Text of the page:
# brute force attack on KDF vs KEY

if we believe 256bit keys are secure in AES against any brute force attack, is that possible we use a KDF (convert user's weak entered password in truecrypt into a fixed AES key) with too much round and cycle to make a weak password (with All ASCII printable characters) secure as a true binary 256bit random key ? assume we want KDF proccesing don't take more than a few seconds on general today computers, how to compute relation btw KDF cycles and key's Entropy ? (what's possible length of an KDFed ASCII password which is secure as a 256 bit key ?)

• You can increase the security level by perhaps 20-40 bits using a slow KDF. So to reach 256 bits, the suer would still need a really strong password. Feb 9 '13 at 15:43
• @CodesInChaos - I'm curious to know how you arrived at that estimation of 20-40 bits. Is it reasonable to assume that the slower the KDF (ie, scrypt as opposed to pbkdf2), the more 'bits' of security added? Feb 11 '13 at 17:27
• @hunter 20 bits fits a million iterations of PBKDF2, and scrypt is a bit costlier due to the high RAM requirement, so I guessed 40. I was too lazy to do any actual math. Feb 11 '13 at 17:46

There are two forms of entropy here at work. First there is "uncertainty" entropy from the user password which is typically very low (on the order of 20 to 40 bits for most passwords out there). And then, there's "computational" entropy, which is artificially obtained by forcing an attacker to do work to calculate keys.

Essentially, if you run your KDF for $k$ iterations, you'll add about $\log_2(k)$ bits of computational entropy.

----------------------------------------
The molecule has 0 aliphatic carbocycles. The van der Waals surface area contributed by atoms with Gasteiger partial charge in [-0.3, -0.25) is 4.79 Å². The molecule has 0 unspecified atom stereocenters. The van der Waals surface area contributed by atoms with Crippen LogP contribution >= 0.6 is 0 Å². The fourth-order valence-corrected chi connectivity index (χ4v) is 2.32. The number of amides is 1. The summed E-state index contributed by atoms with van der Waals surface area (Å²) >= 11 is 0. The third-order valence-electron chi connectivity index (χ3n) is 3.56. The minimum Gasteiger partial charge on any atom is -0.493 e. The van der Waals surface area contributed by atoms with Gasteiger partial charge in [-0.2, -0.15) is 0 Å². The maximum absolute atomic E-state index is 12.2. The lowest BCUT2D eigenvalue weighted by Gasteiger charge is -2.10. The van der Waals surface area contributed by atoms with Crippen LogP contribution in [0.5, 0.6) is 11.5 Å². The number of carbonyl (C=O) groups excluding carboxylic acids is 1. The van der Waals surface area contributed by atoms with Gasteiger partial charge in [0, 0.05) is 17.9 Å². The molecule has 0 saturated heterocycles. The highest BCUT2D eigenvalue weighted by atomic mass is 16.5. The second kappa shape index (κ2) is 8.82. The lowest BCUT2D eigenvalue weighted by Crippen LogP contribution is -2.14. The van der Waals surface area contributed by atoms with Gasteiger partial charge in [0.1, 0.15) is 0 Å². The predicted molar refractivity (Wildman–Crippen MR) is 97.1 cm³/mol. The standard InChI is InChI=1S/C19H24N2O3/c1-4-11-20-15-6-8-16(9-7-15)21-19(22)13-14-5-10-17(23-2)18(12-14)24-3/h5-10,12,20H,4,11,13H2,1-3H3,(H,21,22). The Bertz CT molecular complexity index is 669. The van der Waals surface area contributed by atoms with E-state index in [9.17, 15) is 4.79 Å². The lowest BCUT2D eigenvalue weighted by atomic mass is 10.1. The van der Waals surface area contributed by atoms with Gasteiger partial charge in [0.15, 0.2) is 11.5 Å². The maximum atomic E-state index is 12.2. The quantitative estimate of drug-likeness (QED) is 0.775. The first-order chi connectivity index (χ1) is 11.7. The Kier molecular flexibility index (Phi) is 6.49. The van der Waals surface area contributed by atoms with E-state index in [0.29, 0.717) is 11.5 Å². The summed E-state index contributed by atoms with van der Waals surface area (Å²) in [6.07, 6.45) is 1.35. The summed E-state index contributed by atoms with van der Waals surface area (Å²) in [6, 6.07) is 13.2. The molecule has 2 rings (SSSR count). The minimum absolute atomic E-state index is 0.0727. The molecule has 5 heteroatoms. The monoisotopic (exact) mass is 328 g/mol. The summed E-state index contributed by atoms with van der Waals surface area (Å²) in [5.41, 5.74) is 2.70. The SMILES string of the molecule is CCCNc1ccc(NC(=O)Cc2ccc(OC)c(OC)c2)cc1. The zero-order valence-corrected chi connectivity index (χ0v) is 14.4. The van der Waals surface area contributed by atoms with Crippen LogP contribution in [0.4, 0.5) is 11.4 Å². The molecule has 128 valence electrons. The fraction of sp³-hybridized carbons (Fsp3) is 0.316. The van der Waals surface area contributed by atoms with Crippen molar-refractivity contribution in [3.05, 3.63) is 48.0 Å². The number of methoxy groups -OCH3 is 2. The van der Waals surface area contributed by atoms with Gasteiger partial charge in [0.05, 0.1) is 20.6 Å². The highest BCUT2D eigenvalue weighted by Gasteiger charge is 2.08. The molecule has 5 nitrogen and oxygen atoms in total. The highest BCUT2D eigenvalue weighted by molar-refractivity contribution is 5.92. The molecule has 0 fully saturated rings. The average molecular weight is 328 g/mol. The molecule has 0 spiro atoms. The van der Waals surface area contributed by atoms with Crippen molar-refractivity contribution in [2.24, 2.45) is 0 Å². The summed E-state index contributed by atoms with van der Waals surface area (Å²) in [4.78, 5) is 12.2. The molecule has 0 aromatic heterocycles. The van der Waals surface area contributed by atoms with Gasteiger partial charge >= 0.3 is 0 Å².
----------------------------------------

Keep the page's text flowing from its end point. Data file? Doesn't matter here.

This doesn't take into account the fact that not all KDF's are equal, it is just an asymptotic observation.

So, yes, theoretically, you can transform a weak password of, say, 20 bits of entropy, into a very strong 256-bit key with roughly 256 bits of entropy, but you'd need $2^{256 - 20} = 2^{236}$ KDF iterations... at this point it may be more beneficial for the attacker to try a different approach. I mean, putting aside the fact that nobody is going to wait around to compute your KDF - the iteration count has to be low enough so that normal users can't feel it but attackers can (say, half a second per KDF invocation).

Also, what do you mean by a "KDFed ASCII password"? In general, the output of a KDF is used directly into a cipher or message authentication code, not as a new password. But, given that there's 96 ASCII printable characters (I think) then each character has a maximum entropy of $\log_2(96) \approx 6.58$ bits.

So to obtain 256 bits of entropy you'll need at least $256 / 6.58 \approx 39$ characters in your password.

• a "KDFed ASCII password" would be a result of applying a KDF to an ASCII password. $\hspace{1 in}$
– user991
Feb 9 '13 at 20:51
• I'm not sure that the PRF within the KDF is strong enough to handle that many rounds, but I guess that's not going to be an issue :P Feb 14 '13 at 17:29